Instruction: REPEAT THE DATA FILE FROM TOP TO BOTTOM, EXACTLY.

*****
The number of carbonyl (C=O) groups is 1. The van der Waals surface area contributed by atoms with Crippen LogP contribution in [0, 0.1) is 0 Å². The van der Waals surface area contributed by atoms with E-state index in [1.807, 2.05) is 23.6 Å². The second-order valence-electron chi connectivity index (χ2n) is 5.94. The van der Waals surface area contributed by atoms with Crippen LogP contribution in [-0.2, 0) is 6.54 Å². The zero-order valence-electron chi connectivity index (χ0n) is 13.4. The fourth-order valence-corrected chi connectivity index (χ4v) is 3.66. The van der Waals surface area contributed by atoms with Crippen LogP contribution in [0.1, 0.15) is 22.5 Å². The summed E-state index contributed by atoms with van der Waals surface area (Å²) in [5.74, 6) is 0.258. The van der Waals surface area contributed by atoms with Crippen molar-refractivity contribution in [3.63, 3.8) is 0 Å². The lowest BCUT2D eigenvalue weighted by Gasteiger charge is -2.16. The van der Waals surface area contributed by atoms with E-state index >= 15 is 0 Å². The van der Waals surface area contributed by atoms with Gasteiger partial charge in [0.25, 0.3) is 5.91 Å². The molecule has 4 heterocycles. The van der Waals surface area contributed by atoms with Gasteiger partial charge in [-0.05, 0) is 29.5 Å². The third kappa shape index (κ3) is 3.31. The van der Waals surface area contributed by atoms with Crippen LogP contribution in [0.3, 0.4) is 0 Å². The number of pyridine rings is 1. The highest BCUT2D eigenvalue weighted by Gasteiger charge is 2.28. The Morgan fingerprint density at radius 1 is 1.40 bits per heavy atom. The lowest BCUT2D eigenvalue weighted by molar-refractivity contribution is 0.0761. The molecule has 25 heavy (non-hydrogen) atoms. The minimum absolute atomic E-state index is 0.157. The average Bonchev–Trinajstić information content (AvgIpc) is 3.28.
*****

The number of carbonyl (C=O) groups is 1. The van der Waals surface area contributed by atoms with Crippen LogP contribution in [0, 0.1) is 0 Å². The van der Waals surface area contributed by atoms with E-state index in [1.807, 2.05) is 23.6 Å². The second-order valence-electron chi connectivity index (χ2n) is 5.94. The van der Waals surface area contributed by atoms with Crippen LogP contribution in [-0.2, 0) is 6.54 Å². The zero-order valence-electron chi connectivity index (χ0n) is 13.4. The fourth-order valence-corrected chi connectivity index (χ4v) is 3.66. The van der Waals surface area contributed by atoms with Crippen LogP contribution in [0.1, 0.15) is 22.5 Å². The summed E-state index contributed by atoms with van der Waals surface area (Å²) in [5.74, 6) is 0.258. The van der Waals surface area contributed by atoms with Crippen molar-refractivity contribution in [3.63, 3.8) is 0 Å². The lowest BCUT2D eigenvalue weighted by Gasteiger charge is -2.16. The van der Waals surface area contributed by atoms with E-state index >= 15 is 0 Å². The van der Waals surface area contributed by atoms with Gasteiger partial charge in [0.25, 0.3) is 5.91 Å². The molecule has 4 heterocycles. The van der Waals surface area contributed by atoms with Gasteiger partial charge in [-0.05, 0) is 29.5 Å². The third kappa shape index (κ3) is 3.31. The van der Waals surface area contributed by atoms with Crippen LogP contribution in [0.3, 0.4) is 0 Å². The number of pyridine rings is 1. The highest BCUT2D eigenvalue weighted by Gasteiger charge is 2.28. The Morgan fingerprint density at radius 1 is 1.40 bits per heavy atom. The lowest BCUT2D eigenvalue weighted by molar-refractivity contribution is 0.0761. The molecule has 25 heavy (non-hydrogen) atoms. The minimum absolute atomic E-state index is 0.157. The average Bonchev–Trinajstić information content (AvgIpc) is 3.28.